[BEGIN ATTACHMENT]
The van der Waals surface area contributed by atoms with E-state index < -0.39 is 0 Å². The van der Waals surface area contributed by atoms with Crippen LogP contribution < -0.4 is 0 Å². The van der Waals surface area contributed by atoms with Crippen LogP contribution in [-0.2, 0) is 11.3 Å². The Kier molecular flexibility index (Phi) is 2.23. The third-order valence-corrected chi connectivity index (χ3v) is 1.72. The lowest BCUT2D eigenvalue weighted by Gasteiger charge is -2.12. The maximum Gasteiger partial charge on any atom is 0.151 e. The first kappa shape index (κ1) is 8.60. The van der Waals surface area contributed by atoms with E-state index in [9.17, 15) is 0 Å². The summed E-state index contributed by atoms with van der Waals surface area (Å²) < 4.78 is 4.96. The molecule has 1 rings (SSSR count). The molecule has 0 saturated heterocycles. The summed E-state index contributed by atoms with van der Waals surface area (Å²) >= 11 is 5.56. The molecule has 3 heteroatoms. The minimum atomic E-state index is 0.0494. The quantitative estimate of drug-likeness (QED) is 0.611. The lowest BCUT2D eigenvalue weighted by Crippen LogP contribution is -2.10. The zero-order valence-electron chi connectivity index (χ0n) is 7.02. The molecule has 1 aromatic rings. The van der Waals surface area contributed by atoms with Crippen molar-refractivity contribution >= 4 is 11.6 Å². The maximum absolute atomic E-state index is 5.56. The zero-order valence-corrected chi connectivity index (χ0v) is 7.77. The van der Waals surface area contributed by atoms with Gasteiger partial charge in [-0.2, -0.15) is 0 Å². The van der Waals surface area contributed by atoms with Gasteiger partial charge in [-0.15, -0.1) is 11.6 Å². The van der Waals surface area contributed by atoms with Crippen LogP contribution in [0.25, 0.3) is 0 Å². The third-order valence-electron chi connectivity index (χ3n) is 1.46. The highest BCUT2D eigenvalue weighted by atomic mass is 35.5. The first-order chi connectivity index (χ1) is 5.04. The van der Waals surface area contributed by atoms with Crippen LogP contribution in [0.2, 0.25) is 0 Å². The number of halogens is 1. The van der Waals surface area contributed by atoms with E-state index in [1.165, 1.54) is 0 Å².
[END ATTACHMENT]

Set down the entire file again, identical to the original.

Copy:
The van der Waals surface area contributed by atoms with E-state index < -0.39 is 0 Å². The van der Waals surface area contributed by atoms with Crippen LogP contribution < -0.4 is 0 Å². The van der Waals surface area contributed by atoms with Crippen LogP contribution in [-0.2, 0) is 11.3 Å². The Kier molecular flexibility index (Phi) is 2.23. The third-order valence-corrected chi connectivity index (χ3v) is 1.72. The lowest BCUT2D eigenvalue weighted by Gasteiger charge is -2.12. The maximum Gasteiger partial charge on any atom is 0.151 e. The first kappa shape index (κ1) is 8.60. The van der Waals surface area contributed by atoms with E-state index in [9.17, 15) is 0 Å². The summed E-state index contributed by atoms with van der Waals surface area (Å²) < 4.78 is 4.96. The molecule has 1 rings (SSSR count). The molecule has 0 saturated heterocycles. The summed E-state index contributed by atoms with van der Waals surface area (Å²) >= 11 is 5.56. The molecule has 3 heteroatoms. The minimum atomic E-state index is 0.0494. The quantitative estimate of drug-likeness (QED) is 0.611. The lowest BCUT2D eigenvalue weighted by Crippen LogP contribution is -2.10. The zero-order valence-electron chi connectivity index (χ0n) is 7.02. The molecule has 1 aromatic rings. The van der Waals surface area contributed by atoms with Crippen molar-refractivity contribution >= 4 is 11.6 Å². The maximum absolute atomic E-state index is 5.56. The zero-order valence-corrected chi connectivity index (χ0v) is 7.77. The van der Waals surface area contributed by atoms with Gasteiger partial charge in [-0.2, -0.15) is 0 Å². The van der Waals surface area contributed by atoms with Gasteiger partial charge in [-0.15, -0.1) is 11.6 Å². The van der Waals surface area contributed by atoms with Crippen LogP contribution in [0.25, 0.3) is 0 Å². The third-order valence-electron chi connectivity index (χ3n) is 1.46. The highest BCUT2D eigenvalue weighted by atomic mass is 35.5. The first-order chi connectivity index (χ1) is 5.04. The van der Waals surface area contributed by atoms with Crippen LogP contribution in [0.2, 0.25) is 0 Å². The number of halogens is 1. The van der Waals surface area contributed by atoms with E-state index in [1.165, 1.54) is 0 Å².